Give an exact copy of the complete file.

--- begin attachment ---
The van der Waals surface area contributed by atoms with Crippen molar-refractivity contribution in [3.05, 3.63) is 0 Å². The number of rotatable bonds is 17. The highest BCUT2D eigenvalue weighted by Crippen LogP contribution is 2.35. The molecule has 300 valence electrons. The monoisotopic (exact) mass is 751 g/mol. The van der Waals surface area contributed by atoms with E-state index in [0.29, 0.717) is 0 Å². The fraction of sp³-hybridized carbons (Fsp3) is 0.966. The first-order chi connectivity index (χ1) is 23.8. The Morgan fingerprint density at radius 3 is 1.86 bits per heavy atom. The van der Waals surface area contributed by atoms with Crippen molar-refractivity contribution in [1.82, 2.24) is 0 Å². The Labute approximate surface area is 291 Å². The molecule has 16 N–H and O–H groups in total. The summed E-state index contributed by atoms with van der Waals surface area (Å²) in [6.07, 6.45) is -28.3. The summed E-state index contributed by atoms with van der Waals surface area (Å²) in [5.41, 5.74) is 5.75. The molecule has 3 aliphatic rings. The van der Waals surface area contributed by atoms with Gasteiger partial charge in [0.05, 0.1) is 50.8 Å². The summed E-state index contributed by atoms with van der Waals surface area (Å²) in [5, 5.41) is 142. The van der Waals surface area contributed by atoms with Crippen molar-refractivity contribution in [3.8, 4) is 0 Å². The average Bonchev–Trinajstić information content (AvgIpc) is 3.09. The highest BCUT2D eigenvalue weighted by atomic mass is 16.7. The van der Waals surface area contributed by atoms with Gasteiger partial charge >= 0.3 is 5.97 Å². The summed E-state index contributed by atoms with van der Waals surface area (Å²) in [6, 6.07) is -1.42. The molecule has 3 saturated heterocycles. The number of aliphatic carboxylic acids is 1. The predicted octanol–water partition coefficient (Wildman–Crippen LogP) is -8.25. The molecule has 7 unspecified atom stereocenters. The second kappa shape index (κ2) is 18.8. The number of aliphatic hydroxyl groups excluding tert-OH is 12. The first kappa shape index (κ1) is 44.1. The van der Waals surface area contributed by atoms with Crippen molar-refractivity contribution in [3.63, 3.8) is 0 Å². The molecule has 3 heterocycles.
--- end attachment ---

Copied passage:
The van der Waals surface area contributed by atoms with Crippen molar-refractivity contribution in [3.05, 3.63) is 0 Å². The number of rotatable bonds is 17. The highest BCUT2D eigenvalue weighted by Crippen LogP contribution is 2.35. The molecule has 300 valence electrons. The monoisotopic (exact) mass is 751 g/mol. The van der Waals surface area contributed by atoms with E-state index in [0.29, 0.717) is 0 Å². The fraction of sp³-hybridized carbons (Fsp3) is 0.966. The first-order chi connectivity index (χ1) is 23.8. The Morgan fingerprint density at radius 3 is 1.86 bits per heavy atom. The van der Waals surface area contributed by atoms with Crippen molar-refractivity contribution in [1.82, 2.24) is 0 Å². The Labute approximate surface area is 291 Å². The molecule has 16 N–H and O–H groups in total. The summed E-state index contributed by atoms with van der Waals surface area (Å²) in [6.07, 6.45) is -28.3. The summed E-state index contributed by atoms with van der Waals surface area (Å²) in [5.41, 5.74) is 5.75. The molecule has 3 aliphatic rings. The van der Waals surface area contributed by atoms with Gasteiger partial charge in [0.05, 0.1) is 50.8 Å². The summed E-state index contributed by atoms with van der Waals surface area (Å²) in [5, 5.41) is 142. The van der Waals surface area contributed by atoms with Crippen molar-refractivity contribution in [3.8, 4) is 0 Å². The average Bonchev–Trinajstić information content (AvgIpc) is 3.09. The highest BCUT2D eigenvalue weighted by atomic mass is 16.7. The van der Waals surface area contributed by atoms with Gasteiger partial charge >= 0.3 is 5.97 Å². The summed E-state index contributed by atoms with van der Waals surface area (Å²) in [6, 6.07) is -1.42. The molecule has 3 saturated heterocycles. The number of aliphatic carboxylic acids is 1. The predicted octanol–water partition coefficient (Wildman–Crippen LogP) is -8.25. The molecule has 7 unspecified atom stereocenters. The second kappa shape index (κ2) is 18.8. The number of aliphatic hydroxyl groups excluding tert-OH is 12. The first kappa shape index (κ1) is 44.1. The van der Waals surface area contributed by atoms with Crippen molar-refractivity contribution in [3.63, 3.8) is 0 Å². The molecule has 3 heterocycles.